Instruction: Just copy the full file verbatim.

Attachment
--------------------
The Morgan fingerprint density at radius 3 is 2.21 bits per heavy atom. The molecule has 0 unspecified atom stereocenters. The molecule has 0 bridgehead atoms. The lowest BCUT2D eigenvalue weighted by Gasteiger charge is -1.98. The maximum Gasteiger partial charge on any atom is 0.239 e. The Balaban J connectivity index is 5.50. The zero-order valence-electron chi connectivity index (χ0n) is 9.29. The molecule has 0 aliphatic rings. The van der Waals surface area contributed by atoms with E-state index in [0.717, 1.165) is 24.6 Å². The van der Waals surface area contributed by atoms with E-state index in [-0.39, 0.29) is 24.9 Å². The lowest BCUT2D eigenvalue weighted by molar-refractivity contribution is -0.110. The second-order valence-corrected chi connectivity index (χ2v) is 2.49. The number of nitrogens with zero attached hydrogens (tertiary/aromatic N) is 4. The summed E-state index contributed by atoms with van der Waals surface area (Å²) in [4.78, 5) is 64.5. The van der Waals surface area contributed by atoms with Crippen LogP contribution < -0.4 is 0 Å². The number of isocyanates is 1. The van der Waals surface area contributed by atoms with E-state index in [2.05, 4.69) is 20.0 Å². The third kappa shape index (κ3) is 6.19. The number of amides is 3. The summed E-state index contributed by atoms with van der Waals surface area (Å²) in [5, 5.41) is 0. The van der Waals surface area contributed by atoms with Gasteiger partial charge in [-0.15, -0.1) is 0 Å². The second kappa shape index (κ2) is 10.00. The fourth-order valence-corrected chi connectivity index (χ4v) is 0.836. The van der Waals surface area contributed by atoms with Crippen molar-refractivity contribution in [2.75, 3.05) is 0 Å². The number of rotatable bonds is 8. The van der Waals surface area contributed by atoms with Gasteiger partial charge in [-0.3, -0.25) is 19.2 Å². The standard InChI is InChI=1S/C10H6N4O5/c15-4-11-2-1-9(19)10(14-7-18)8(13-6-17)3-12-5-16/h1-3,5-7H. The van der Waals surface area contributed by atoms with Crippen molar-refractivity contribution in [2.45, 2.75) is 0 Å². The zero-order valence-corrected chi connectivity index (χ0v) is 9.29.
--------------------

The Morgan fingerprint density at radius 3 is 2.21 bits per heavy atom. The molecule has 0 unspecified atom stereocenters. The molecule has 0 bridgehead atoms. The lowest BCUT2D eigenvalue weighted by Gasteiger charge is -1.98. The maximum Gasteiger partial charge on any atom is 0.239 e. The Balaban J connectivity index is 5.50. The zero-order valence-electron chi connectivity index (χ0n) is 9.29. The molecule has 0 aliphatic rings. The van der Waals surface area contributed by atoms with E-state index in [0.717, 1.165) is 24.6 Å². The van der Waals surface area contributed by atoms with E-state index in [-0.39, 0.29) is 24.9 Å². The lowest BCUT2D eigenvalue weighted by molar-refractivity contribution is -0.110. The second-order valence-corrected chi connectivity index (χ2v) is 2.49. The number of nitrogens with zero attached hydrogens (tertiary/aromatic N) is 4. The summed E-state index contributed by atoms with van der Waals surface area (Å²) in [4.78, 5) is 64.5. The van der Waals surface area contributed by atoms with Crippen LogP contribution < -0.4 is 0 Å². The number of isocyanates is 1. The van der Waals surface area contributed by atoms with E-state index in [2.05, 4.69) is 20.0 Å². The third kappa shape index (κ3) is 6.19. The number of amides is 3. The summed E-state index contributed by atoms with van der Waals surface area (Å²) in [5, 5.41) is 0. The van der Waals surface area contributed by atoms with Gasteiger partial charge in [-0.15, -0.1) is 0 Å². The second kappa shape index (κ2) is 10.00. The fourth-order valence-corrected chi connectivity index (χ4v) is 0.836. The van der Waals surface area contributed by atoms with Crippen molar-refractivity contribution in [2.75, 3.05) is 0 Å². The number of rotatable bonds is 8. The van der Waals surface area contributed by atoms with Gasteiger partial charge in [-0.3, -0.25) is 19.2 Å². The standard InChI is InChI=1S/C10H6N4O5/c15-4-11-2-1-9(19)10(14-7-18)8(13-6-17)3-12-5-16/h1-3,5-7H. The van der Waals surface area contributed by atoms with Crippen molar-refractivity contribution in [2.45, 2.75) is 0 Å². The zero-order valence-corrected chi connectivity index (χ0v) is 9.29.